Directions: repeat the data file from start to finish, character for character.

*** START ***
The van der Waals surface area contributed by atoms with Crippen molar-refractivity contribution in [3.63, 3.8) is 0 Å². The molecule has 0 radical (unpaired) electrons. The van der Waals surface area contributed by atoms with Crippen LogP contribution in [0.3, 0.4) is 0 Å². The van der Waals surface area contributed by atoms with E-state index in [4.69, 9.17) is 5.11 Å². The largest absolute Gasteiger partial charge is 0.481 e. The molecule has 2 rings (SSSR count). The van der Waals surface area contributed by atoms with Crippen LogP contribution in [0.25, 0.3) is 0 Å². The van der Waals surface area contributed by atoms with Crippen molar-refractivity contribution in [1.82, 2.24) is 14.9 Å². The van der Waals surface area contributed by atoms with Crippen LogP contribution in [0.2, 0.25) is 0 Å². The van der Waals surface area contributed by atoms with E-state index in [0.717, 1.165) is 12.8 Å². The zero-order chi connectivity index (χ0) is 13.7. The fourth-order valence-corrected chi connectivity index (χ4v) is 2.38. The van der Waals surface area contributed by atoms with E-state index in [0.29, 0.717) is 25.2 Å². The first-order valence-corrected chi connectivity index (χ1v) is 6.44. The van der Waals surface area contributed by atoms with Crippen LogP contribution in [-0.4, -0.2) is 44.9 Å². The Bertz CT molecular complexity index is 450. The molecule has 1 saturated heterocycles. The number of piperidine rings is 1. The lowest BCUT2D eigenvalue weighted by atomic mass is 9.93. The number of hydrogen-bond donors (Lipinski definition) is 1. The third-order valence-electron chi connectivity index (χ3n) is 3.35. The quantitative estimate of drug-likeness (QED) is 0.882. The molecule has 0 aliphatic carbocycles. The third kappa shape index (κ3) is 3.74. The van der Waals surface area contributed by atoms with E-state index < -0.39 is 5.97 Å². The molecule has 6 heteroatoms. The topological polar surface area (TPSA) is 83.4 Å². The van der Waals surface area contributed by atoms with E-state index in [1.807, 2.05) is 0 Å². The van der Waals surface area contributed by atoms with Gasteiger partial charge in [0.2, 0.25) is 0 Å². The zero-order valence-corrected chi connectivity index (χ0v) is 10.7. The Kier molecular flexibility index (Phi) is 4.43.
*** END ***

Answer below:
The van der Waals surface area contributed by atoms with Crippen molar-refractivity contribution in [3.63, 3.8) is 0 Å². The molecule has 0 radical (unpaired) electrons. The van der Waals surface area contributed by atoms with Crippen LogP contribution in [0.3, 0.4) is 0 Å². The van der Waals surface area contributed by atoms with E-state index in [4.69, 9.17) is 5.11 Å². The largest absolute Gasteiger partial charge is 0.481 e. The molecule has 2 rings (SSSR count). The van der Waals surface area contributed by atoms with Crippen LogP contribution in [0.25, 0.3) is 0 Å². The van der Waals surface area contributed by atoms with Crippen molar-refractivity contribution in [1.82, 2.24) is 14.9 Å². The van der Waals surface area contributed by atoms with Crippen LogP contribution in [0.2, 0.25) is 0 Å². The van der Waals surface area contributed by atoms with E-state index in [0.717, 1.165) is 12.8 Å². The zero-order chi connectivity index (χ0) is 13.7. The fourth-order valence-corrected chi connectivity index (χ4v) is 2.38. The van der Waals surface area contributed by atoms with E-state index in [0.29, 0.717) is 25.2 Å². The first-order valence-corrected chi connectivity index (χ1v) is 6.44. The van der Waals surface area contributed by atoms with Crippen LogP contribution in [-0.4, -0.2) is 44.9 Å². The Bertz CT molecular complexity index is 450. The molecule has 1 saturated heterocycles. The number of piperidine rings is 1. The lowest BCUT2D eigenvalue weighted by atomic mass is 9.93. The number of hydrogen-bond donors (Lipinski definition) is 1. The third-order valence-electron chi connectivity index (χ3n) is 3.35. The quantitative estimate of drug-likeness (QED) is 0.882. The molecule has 0 aliphatic carbocycles. The third kappa shape index (κ3) is 3.74. The van der Waals surface area contributed by atoms with E-state index < -0.39 is 5.97 Å². The molecule has 6 heteroatoms. The topological polar surface area (TPSA) is 83.4 Å². The van der Waals surface area contributed by atoms with E-state index in [1.807, 2.05) is 0 Å². The van der Waals surface area contributed by atoms with Gasteiger partial charge in [0.2, 0.25) is 0 Å². The zero-order valence-corrected chi connectivity index (χ0v) is 10.7. The Kier molecular flexibility index (Phi) is 4.43.